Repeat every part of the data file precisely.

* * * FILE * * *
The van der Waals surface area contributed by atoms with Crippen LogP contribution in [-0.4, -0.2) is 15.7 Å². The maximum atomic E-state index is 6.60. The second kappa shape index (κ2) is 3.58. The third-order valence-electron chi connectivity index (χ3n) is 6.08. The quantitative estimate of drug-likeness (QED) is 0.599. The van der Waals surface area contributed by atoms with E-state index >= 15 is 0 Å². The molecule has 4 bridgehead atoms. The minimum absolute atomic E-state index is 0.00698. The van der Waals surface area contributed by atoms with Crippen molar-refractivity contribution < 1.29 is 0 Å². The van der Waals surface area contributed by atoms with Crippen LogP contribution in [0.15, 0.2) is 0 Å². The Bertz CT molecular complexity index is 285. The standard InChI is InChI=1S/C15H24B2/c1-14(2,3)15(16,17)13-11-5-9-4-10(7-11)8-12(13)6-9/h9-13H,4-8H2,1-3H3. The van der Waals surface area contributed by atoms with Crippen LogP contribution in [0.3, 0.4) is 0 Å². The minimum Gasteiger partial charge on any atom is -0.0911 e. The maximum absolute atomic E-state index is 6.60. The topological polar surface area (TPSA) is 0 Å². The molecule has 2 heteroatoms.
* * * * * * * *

The van der Waals surface area contributed by atoms with Crippen LogP contribution in [-0.4, -0.2) is 15.7 Å². The maximum atomic E-state index is 6.60. The second kappa shape index (κ2) is 3.58. The third-order valence-electron chi connectivity index (χ3n) is 6.08. The quantitative estimate of drug-likeness (QED) is 0.599. The van der Waals surface area contributed by atoms with E-state index >= 15 is 0 Å². The molecule has 4 bridgehead atoms. The minimum absolute atomic E-state index is 0.00698. The van der Waals surface area contributed by atoms with Crippen molar-refractivity contribution < 1.29 is 0 Å². The van der Waals surface area contributed by atoms with Crippen LogP contribution in [0.15, 0.2) is 0 Å². The Bertz CT molecular complexity index is 285. The standard InChI is InChI=1S/C15H24B2/c1-14(2,3)15(16,17)13-11-5-9-4-10(7-11)8-12(13)6-9/h9-13H,4-8H2,1-3H3. The van der Waals surface area contributed by atoms with Crippen LogP contribution in [0.3, 0.4) is 0 Å². The minimum Gasteiger partial charge on any atom is -0.0911 e. The maximum absolute atomic E-state index is 6.60. The topological polar surface area (TPSA) is 0 Å². The molecule has 2 heteroatoms.